Older People with SUD

Changing living conditions
Ageing is a phase of reorientation that can be associated with the loss of familiar structures and independence. This can lead to stresses and problems and to a kind of self-treatment or self-medication with alcohol, sedatives or other substances. Older people who are affected primarily show combined alcohol and medicament problems. The loss of one’s job, retirement, consequent withdrawal, an inner emptiness, financial problems, the loss of relatives, loneliness, increased physical health problems and psychological secondary conditions (depression, anxiety, suicidal thoughts, eating disorders etc.) may be factors in an SUD .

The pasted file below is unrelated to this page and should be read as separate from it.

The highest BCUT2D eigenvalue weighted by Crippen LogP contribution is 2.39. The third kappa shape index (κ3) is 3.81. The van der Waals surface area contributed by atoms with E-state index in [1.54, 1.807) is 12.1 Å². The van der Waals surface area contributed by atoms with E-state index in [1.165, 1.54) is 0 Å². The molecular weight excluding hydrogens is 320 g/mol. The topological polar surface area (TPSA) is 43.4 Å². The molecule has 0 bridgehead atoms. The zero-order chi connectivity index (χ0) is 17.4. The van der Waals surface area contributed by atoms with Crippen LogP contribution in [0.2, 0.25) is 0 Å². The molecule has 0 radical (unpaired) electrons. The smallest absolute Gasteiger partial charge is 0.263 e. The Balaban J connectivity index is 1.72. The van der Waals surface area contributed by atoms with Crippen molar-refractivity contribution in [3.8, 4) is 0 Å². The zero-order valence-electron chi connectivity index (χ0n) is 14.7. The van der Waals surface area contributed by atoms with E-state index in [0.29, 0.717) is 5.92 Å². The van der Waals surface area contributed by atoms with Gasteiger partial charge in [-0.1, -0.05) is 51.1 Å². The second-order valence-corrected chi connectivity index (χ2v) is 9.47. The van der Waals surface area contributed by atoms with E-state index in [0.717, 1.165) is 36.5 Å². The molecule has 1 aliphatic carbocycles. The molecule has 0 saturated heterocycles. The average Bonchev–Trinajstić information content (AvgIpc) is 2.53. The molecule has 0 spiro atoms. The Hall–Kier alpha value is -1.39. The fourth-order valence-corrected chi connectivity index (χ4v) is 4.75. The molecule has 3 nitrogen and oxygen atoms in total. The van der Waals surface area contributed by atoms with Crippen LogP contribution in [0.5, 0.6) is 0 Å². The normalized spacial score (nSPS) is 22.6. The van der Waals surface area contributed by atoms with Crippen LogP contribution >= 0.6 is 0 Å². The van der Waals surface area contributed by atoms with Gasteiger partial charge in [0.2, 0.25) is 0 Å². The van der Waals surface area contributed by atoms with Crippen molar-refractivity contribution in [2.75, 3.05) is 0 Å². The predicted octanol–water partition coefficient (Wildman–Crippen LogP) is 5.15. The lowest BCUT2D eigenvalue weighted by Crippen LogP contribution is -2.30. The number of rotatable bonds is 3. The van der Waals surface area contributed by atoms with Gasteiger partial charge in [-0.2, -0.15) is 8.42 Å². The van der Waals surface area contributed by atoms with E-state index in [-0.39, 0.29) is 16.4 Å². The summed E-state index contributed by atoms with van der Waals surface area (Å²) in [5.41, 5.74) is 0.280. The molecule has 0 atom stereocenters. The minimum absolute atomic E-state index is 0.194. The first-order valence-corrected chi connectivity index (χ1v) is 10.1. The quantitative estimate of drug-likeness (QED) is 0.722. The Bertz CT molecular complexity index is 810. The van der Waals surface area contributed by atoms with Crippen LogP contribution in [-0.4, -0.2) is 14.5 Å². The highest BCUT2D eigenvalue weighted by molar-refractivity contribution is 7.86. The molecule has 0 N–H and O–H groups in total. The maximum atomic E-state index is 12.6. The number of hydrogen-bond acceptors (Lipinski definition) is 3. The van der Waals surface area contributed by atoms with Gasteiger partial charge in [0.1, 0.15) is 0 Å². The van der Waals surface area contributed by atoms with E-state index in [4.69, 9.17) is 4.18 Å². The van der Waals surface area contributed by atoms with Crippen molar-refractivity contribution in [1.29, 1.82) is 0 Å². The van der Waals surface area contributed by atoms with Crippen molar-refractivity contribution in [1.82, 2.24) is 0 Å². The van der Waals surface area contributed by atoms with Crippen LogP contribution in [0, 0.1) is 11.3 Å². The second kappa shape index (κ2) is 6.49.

Therapy /re­ha­bi­li­ta­ti­on
Occupational and working therapy, clinical-health psychological and psychotherapeutic
therapy/rehabilitation, general medical and psychiatric care, special leisure options, special theme groups and mentoring by social workers are the main cornerstones. In addition, if desired mentoring in the substitution programme can be offered. An individual care and therapy plan is drawn up according to the existing physical and psychological situation.

Long-term care
There are cases in which reintegration into society, return to one’s own home or admission to existing care options in the health service cannot be considered. In such cases the association offers the possibility of inpatient long-term care with and without relocated form of residence. The farthest-reaching guarantee of independence and self-determination represents a chance for older people with SUDs to experience old age in dignity.